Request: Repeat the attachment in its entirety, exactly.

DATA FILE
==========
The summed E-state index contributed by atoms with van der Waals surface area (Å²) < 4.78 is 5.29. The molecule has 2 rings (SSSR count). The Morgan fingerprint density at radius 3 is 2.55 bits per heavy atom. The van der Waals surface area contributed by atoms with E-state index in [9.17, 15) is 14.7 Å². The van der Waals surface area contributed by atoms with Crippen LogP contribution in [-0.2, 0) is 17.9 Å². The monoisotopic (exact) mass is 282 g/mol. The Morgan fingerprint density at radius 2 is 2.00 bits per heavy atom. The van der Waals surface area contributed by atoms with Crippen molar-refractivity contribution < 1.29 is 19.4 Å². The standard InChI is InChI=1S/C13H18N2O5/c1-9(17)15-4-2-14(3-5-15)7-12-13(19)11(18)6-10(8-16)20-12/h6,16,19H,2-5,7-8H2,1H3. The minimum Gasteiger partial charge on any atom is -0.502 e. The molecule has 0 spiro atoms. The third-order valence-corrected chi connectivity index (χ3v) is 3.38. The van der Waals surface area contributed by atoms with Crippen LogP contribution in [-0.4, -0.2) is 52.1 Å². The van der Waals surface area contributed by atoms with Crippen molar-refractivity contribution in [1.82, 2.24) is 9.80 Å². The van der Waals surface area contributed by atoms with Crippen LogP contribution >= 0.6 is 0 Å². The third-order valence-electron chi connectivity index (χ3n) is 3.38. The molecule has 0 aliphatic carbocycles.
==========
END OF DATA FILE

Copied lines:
The summed E-state index contributed by atoms with van der Waals surface area (Å²) < 4.78 is 5.29. The molecule has 2 rings (SSSR count). The Morgan fingerprint density at radius 3 is 2.55 bits per heavy atom. The van der Waals surface area contributed by atoms with E-state index in [9.17, 15) is 14.7 Å². The van der Waals surface area contributed by atoms with Crippen LogP contribution in [-0.2, 0) is 17.9 Å². The monoisotopic (exact) mass is 282 g/mol. The Morgan fingerprint density at radius 2 is 2.00 bits per heavy atom. The van der Waals surface area contributed by atoms with Crippen molar-refractivity contribution < 1.29 is 19.4 Å². The standard InChI is InChI=1S/C13H18N2O5/c1-9(17)15-4-2-14(3-5-15)7-12-13(19)11(18)6-10(8-16)20-12/h6,16,19H,2-5,7-8H2,1H3. The minimum Gasteiger partial charge on any atom is -0.502 e. The molecule has 0 spiro atoms. The third-order valence-corrected chi connectivity index (χ3v) is 3.38. The van der Waals surface area contributed by atoms with Crippen LogP contribution in [-0.4, -0.2) is 52.1 Å². The van der Waals surface area contributed by atoms with Crippen molar-refractivity contribution in [1.82, 2.24) is 9.80 Å². The van der Waals surface area contributed by atoms with Crippen LogP contribution >= 0.6 is 0 Å². The third-order valence-electron chi connectivity index (χ3n) is 3.38. The molecule has 0 aliphatic carbocycles.